- The definition of a demand is a strong or urgent command or request.
An example of demand is a dog owner calling for their dog to come to them after escaping from the leash.
- Demand is defined as to urgently ask for something or someone ordering someone to do something.
An example of demand is a court ordering a father to pay child support.
- to ask for boldly or urgently
- to ask for as a right or with authority
- to order to appear; summon
- to ask to know or be informed of
- to call for as necessary; require; need: the work demands patience
- Law to ask relief in court for (what is due one)
Origin of demandMiddle English demaunden ; from Old French demander, to demand ; from Classical Latin demandare, to give in charge ; from de-, away, from + mandare, to entrust: see mandate
- the act of demanding
- a thing demanded
- a strong or authoritative request
- an urgent requirement or claim
- Obs. a question; query
- Econ. the desire for a commodity together with ability to pay for it; also, the amount people are ready and able to buy at a certain price
- Law a peremptory claim which presupposes no doubt of the claimant's rights
verbde·mand·ed, de·mand·ing, de·mands
- To ask for urgently or peremptorily: demand an investigation into the murder; demanding that he leave immediately; demanded to speak to the manager.
- To claim as just or due: demand repayment of a loan.
- To ask to be informed of: demanded an explanation for the interruption.
- To require as useful, just, proper, or necessary; call for: a gem that demands a fine setting.
- Law a. To lay legal claim to; claim formally.b. To ask that (something) be done in accordance with a legal requirement.
- An act of demanding; an urgent request.
- Something demanded: on strike until they get their demands.
- An urgent requirement or need: the heavy demands of her job; the emotional demands of his marriage; an increased oxygen demand.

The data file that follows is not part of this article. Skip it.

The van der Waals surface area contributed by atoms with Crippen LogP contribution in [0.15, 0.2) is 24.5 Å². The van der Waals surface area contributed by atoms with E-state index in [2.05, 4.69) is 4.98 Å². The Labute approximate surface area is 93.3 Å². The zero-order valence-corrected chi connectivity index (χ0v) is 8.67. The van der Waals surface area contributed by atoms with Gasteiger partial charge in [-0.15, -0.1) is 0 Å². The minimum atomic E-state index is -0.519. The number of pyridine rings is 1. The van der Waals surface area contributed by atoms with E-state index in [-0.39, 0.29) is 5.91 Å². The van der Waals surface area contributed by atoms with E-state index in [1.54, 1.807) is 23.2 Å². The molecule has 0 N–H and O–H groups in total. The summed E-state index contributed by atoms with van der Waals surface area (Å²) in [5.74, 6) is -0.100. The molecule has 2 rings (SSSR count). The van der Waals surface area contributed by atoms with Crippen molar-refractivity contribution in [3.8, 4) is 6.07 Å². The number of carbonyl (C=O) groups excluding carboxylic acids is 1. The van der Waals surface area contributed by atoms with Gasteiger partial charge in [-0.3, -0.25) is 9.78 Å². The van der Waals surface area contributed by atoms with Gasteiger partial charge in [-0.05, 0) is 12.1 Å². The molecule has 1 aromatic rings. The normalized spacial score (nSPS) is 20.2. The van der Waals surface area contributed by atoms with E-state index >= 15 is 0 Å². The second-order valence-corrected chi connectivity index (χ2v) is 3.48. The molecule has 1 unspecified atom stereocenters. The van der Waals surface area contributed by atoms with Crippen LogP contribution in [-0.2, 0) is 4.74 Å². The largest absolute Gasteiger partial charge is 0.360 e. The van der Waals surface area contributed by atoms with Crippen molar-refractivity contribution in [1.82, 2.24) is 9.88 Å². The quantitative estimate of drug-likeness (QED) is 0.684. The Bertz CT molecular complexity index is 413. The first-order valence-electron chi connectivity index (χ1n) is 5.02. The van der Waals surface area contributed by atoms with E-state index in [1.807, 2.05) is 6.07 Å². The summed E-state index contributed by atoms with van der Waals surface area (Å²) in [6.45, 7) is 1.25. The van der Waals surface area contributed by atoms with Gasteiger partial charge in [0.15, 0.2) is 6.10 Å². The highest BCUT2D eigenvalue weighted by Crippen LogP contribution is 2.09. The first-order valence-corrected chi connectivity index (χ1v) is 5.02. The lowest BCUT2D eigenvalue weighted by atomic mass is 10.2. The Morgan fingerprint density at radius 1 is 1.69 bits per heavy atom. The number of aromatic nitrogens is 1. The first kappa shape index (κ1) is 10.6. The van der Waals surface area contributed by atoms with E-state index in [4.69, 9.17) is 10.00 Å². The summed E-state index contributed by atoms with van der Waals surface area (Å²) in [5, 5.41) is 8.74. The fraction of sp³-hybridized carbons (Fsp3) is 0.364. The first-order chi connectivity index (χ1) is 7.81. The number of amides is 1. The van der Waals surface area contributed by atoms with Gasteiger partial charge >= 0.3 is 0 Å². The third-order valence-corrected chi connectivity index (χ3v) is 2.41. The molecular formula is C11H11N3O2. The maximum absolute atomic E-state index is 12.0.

- The state of being sought after: in great demand as a speaker.
- Economics The desire for goods or services in an economy, measured as the amount people are ready to buy at a given price: Supply should rise to meet demand.
- Law a. A formal claim.b. A request that some act be done or payment made in accordance with a legal requirement.
- Archaic An emphatic question or inquiry.
Origin of demandMiddle English demanden, from Old French demander, to charge with doing, and from Medieval Latin d&emacron;mand&amacron;re, to demand, both from Latin, to entrust : d&emacron;-, de- + mand&amacron;re, to entrust; see man-2 in Indo-European roots.
- The desire to purchase goods and services.
- Prices usually go up when demand exceeds supply.
- (economics) The amount of a good or service that consumers are willing to buy at a particular price.
- A need.
- There is a demand for voluntary health workers in the poorer parts of Africa and Asia.
- A claim for something.
- Modern society is responding to women's demands for equality.
- A requirement.
- His job makes many demands on his time.
- An urgent request.
- She couldn't ignore the newborn baby's demands for attention.
- An order.
- (electricity supply) A measure of the maximum power load of a utility's customer over a short period of time; the power load integrated over a specified time interval.
One can also make demands on someone.
- See Appendix:Collocations of do, have, make, and take for uses and meaning of demand collocated with these words.
(third-person singular simple present demands, present participle demanding, simple past and past participle demanded)
From Old French demander.
demand - Legal Definition
- A claim for money or other relief or the assertion of a legal right.
- To claim money or other relief, or assert a legal right.